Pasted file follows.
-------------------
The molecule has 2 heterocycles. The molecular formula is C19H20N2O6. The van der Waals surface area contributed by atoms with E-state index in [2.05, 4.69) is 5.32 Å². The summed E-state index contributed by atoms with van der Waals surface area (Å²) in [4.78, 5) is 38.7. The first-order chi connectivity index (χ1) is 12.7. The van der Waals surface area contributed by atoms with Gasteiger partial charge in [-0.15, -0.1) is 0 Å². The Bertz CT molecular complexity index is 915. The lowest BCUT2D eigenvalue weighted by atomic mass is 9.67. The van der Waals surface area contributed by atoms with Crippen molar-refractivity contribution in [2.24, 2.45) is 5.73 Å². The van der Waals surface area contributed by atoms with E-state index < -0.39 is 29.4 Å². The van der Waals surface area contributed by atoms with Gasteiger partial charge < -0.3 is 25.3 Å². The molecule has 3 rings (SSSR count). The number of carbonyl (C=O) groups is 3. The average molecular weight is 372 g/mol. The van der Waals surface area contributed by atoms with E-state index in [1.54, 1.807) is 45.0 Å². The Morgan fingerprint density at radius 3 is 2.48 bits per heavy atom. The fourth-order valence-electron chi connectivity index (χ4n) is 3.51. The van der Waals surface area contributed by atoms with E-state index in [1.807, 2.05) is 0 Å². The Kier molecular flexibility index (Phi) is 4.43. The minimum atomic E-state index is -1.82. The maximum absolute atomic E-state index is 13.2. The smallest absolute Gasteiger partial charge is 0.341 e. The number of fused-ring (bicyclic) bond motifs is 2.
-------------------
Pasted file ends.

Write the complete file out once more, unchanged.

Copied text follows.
The molecule has 2 heterocycles. The molecular formula is C19H20N2O6. The van der Waals surface area contributed by atoms with E-state index in [2.05, 4.69) is 5.32 Å². The summed E-state index contributed by atoms with van der Waals surface area (Å²) in [4.78, 5) is 38.7. The first-order chi connectivity index (χ1) is 12.7. The van der Waals surface area contributed by atoms with Gasteiger partial charge in [-0.15, -0.1) is 0 Å². The Bertz CT molecular complexity index is 915. The lowest BCUT2D eigenvalue weighted by atomic mass is 9.67. The van der Waals surface area contributed by atoms with Crippen molar-refractivity contribution in [2.24, 2.45) is 5.73 Å². The van der Waals surface area contributed by atoms with E-state index < -0.39 is 29.4 Å². The van der Waals surface area contributed by atoms with Gasteiger partial charge < -0.3 is 25.3 Å². The molecule has 3 rings (SSSR count). The number of carbonyl (C=O) groups is 3. The average molecular weight is 372 g/mol. The van der Waals surface area contributed by atoms with E-state index in [1.54, 1.807) is 45.0 Å². The Morgan fingerprint density at radius 3 is 2.48 bits per heavy atom. The fourth-order valence-electron chi connectivity index (χ4n) is 3.51. The van der Waals surface area contributed by atoms with E-state index in [1.807, 2.05) is 0 Å². The Kier molecular flexibility index (Phi) is 4.43. The minimum atomic E-state index is -1.82. The maximum absolute atomic E-state index is 13.2. The smallest absolute Gasteiger partial charge is 0.341 e. The number of fused-ring (bicyclic) bond motifs is 2.